Monday, September 7, 2009

Two Days Left of Summer

My kids have two days left of their summer vacation.

Two more days to sleep late. Two more days to go barefoot. Two more days to wear pajamas until noon, or play XBOX with the neighbors, or jump in the swimming pool at lunchtime, or sleep over at a friend's house on a Sunday night.

Do you remember the last few days before going back to school? The anticipation of seeing the friends whom you haven't kept up with over the summer? The excitement at running into that "crush" you've been thinking about since June? Wondering who'll look the same and who'll look totally different? Worrying about navigating through a new middle school building, after so many years in the same school? When your parents decide it's time to start getting ready for bed early again, but your body and mind are still on their summer schedule and sleep seems impossible...

When kids are little, they live in the moment. Everything is immediate. A crisis may be intense, but it usually ends at bedtime, and the new day dawns with fresh possibilities and a new outlook. My daughter just turned nine. She can tell me at dinner that I'm ruining her life, and the next morning be all smiles, argument (thankfully) forgotten.

As children grow older, they expand their thoughts, anticipations, and worries to include the near future. My soon-to-be eighth grader is thinking ahead to his whole school year, up to and including the class trip at the end. But he's not yet thinking beyond to high school or college. My soon-to-be sixth grader is just hoping he finds his classrooms on the first day without looking foolish. I love this age - where they can plan and anticipate, but not worry too far into the future. No grey hair in middle school. It's a perfect age to write for, because while the problems are still immediate and need to be on an individual level, they can have an arc that's longer than a day.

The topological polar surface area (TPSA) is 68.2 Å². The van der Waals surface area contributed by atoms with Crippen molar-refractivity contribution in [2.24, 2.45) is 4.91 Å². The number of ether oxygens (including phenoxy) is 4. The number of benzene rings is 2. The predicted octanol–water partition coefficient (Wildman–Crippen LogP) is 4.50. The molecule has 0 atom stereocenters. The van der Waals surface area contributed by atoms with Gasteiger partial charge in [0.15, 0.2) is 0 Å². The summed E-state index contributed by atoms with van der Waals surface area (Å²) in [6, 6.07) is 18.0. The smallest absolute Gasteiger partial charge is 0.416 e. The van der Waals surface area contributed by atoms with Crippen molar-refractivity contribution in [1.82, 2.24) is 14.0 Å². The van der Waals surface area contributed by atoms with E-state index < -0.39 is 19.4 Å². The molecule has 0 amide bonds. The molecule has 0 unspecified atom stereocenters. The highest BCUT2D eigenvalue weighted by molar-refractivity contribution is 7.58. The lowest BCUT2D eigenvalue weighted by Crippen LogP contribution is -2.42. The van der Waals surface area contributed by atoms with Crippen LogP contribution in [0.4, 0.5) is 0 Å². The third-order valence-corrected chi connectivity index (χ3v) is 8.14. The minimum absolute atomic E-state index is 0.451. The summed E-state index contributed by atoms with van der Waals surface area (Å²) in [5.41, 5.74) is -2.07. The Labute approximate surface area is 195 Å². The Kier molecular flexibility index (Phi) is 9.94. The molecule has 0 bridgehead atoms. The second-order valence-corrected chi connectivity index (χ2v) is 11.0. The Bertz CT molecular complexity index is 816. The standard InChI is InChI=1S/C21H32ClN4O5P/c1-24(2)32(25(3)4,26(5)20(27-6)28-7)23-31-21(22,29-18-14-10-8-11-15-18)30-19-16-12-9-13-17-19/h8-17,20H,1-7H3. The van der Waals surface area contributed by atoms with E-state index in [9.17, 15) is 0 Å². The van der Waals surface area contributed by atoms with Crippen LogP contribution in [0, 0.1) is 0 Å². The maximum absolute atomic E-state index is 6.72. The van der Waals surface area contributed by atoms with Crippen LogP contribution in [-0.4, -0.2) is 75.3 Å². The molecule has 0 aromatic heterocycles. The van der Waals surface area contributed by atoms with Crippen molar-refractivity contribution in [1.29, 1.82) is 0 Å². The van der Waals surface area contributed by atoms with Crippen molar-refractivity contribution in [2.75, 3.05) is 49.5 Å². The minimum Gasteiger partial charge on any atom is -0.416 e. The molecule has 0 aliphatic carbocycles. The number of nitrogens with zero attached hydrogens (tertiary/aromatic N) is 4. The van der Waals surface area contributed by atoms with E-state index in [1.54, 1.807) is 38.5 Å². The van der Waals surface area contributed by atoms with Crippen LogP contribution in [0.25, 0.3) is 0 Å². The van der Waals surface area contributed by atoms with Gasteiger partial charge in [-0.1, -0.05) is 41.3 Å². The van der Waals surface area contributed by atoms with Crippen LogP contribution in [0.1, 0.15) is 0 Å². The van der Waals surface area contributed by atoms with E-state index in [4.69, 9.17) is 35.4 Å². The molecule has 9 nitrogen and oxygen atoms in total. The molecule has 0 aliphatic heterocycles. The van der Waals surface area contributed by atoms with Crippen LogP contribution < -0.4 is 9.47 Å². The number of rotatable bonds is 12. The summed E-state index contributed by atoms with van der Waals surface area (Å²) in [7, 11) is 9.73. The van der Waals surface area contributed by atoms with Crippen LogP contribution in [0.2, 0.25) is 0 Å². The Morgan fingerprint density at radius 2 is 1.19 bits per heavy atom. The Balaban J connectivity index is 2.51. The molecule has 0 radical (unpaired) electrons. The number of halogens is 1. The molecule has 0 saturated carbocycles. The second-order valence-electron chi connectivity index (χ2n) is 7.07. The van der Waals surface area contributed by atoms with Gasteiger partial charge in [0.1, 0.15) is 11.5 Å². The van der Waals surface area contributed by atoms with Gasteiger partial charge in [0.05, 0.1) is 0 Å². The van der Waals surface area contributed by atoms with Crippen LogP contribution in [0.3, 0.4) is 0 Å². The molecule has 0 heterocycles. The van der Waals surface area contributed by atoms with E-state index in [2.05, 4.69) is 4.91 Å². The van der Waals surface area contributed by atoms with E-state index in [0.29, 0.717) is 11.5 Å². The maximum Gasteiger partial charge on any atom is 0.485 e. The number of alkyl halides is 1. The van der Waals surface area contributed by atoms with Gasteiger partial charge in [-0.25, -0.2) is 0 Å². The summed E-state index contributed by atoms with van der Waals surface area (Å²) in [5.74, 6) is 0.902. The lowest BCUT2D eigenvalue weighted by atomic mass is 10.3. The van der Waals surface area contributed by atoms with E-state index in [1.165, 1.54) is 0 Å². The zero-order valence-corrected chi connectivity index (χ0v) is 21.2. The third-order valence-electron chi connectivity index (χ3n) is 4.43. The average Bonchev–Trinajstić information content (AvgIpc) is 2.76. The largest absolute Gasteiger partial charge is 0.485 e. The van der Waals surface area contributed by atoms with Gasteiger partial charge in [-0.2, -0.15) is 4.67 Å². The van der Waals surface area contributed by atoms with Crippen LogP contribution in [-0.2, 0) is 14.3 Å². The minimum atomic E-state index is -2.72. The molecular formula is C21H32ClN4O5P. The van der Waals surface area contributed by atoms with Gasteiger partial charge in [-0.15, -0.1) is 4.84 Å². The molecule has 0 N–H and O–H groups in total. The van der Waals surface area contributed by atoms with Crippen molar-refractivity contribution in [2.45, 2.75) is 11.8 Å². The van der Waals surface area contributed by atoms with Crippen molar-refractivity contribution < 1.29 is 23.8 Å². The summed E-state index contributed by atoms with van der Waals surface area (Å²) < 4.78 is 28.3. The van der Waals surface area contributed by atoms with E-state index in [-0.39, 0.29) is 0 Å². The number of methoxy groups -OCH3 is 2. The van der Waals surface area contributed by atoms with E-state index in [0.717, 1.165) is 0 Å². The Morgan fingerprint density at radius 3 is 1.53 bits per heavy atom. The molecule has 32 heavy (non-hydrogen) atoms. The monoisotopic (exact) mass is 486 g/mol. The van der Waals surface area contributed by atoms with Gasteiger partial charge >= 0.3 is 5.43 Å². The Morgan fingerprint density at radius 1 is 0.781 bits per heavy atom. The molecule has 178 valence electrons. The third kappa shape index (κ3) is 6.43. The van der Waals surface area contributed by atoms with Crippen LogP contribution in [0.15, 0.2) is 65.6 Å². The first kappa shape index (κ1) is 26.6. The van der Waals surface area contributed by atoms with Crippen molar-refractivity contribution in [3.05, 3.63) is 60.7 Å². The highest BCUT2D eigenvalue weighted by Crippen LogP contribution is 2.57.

When you get to high school as a freshman, you start to think ahead to the whole four years, but it really isn't until after the start of junior year that you start worrying about what's next. And college age students vary widely, depending on their personalities. When I was in college, my goal was to spend my junior year in England. I worked very hard to get the grades to go on the program, but found when I returned to the US, I had no future plan. (I scrambled to come up with one. I still feel like I'm working on it.)

As an adult, I can worry about stuff that won't happen for years. My daughter going on dates. Kids' college payments. Whether I can make a career of writing. Whether we'll ever afford Retirement.

I found my very first grey hair last week.

I cut it out with nail scissors.

Carpe Diem. At least for two more days of summer.

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